Review by Tom Swift
A thirty-something freeloader goads his do-gooder brother to anger and inescapable manhood.
A great looking melodrama, The Mend’s dark interiors look inside the heart of millennial, male darkness. The answer: all you need is a good woman to give purpose to your life. However, fulfilling that timeless fantasy will not make you happy, only less lonely, as you hang on to whatever control you might have.
Now count to three and ask yourself: does that sound like fun? This is a drama about brooders which would like to think of itself as a dark comedy. And if you revel in boorish behavior masquerading as existential angst laced with narcissism, this is your movie. If you watch this alone, your dark side might revel in this, but chances are you’re not going to laugh much if anyone else is around. Alan and Mat are too self-absorbed to throw you a line and act as if they cared about the audience.
Living in an upscale neighborhood in Harlem that feels suspiciously like mega-trendy Brooklyn, Alan and his long term girlfriend / roommate, Farrah, are on the verge of going on a vacation — where they have agreed to propose to one another in an orgy of staged spontaneity.
With commitment issues far more serious, Mat crashes a party for Farrah’s dance troop. Don’t worry: Farrah’s just the office manager, not an artist. She’s settled in life – which might be why she’s so fearful of settling for Alan. The party seems to be a testament to the emptiness of hipster life as well. The only bright light is the guys’ Uncle Earl – who represents real spontaneity despite pushing eighty. Earl grouses that the guys don’t call their parents. Mat’s still pissed off at his father for a long ago affair. Alan doesn’t feel much –one way or another. However, he never returns his mother’s calls.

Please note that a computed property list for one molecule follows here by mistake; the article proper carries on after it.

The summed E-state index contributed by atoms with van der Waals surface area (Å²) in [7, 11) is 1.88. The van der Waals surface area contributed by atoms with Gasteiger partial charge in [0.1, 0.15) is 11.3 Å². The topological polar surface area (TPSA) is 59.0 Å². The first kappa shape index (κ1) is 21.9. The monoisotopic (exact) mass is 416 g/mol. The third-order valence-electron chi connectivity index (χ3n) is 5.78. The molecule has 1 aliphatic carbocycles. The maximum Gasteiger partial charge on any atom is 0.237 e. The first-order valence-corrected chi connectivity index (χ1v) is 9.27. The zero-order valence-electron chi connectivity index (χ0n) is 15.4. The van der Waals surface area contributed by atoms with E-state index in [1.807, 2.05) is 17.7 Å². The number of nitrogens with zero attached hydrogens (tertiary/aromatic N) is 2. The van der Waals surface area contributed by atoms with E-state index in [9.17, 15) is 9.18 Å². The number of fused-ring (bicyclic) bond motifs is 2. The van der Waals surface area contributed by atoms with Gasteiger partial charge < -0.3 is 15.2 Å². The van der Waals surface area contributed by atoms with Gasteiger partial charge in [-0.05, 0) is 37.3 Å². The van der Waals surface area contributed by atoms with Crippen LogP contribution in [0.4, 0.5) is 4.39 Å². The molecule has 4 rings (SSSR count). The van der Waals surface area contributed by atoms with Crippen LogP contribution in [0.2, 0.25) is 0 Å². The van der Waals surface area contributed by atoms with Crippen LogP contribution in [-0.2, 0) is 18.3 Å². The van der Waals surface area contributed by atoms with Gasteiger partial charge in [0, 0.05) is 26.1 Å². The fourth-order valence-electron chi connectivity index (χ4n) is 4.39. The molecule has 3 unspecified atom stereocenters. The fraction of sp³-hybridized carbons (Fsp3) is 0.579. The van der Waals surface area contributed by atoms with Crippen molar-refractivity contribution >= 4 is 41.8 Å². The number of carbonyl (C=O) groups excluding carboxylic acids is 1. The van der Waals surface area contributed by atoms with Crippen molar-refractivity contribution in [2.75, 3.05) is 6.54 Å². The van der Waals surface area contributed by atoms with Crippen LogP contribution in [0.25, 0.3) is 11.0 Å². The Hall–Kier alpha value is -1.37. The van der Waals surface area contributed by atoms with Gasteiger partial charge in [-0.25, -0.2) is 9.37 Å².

As Alan and Farrah head off to Nova Scotia for the hiking vacation, Mat moves himself, his girlfriend Andrea and her woebegone son Ronnie into the apartment. Mat would never admit he likes the family feel to all this. Alan returns without Farrah – having been unable to pop the preordained question.
The brothers go on a moderately fueled binge which shows what jerks they really are. Farrah returns, ready to settle. Mat takes off for who knows where. Alan as the movie ends still feels incomplete.
For those of us desperate for a return to relevant drama in American films, this is a half-step. The emotions are way too passive / aggressive to truly engage us in the action.
Josh Lucas is Mat, the freeloader, whose physical endowments are presented as the reason he has gotten along in life. If you’re a hunk apparently, there will always be another woman to take care of your bad attitude. Stephen Plunkett as Alan is so damned earnest you want to hit him as Don Corleone did to the singer in Thee Godfather: “act like a man.” The Mend courts that very reference with several allusions, and the fact that marriage is a deal Alan couldn’t refuse.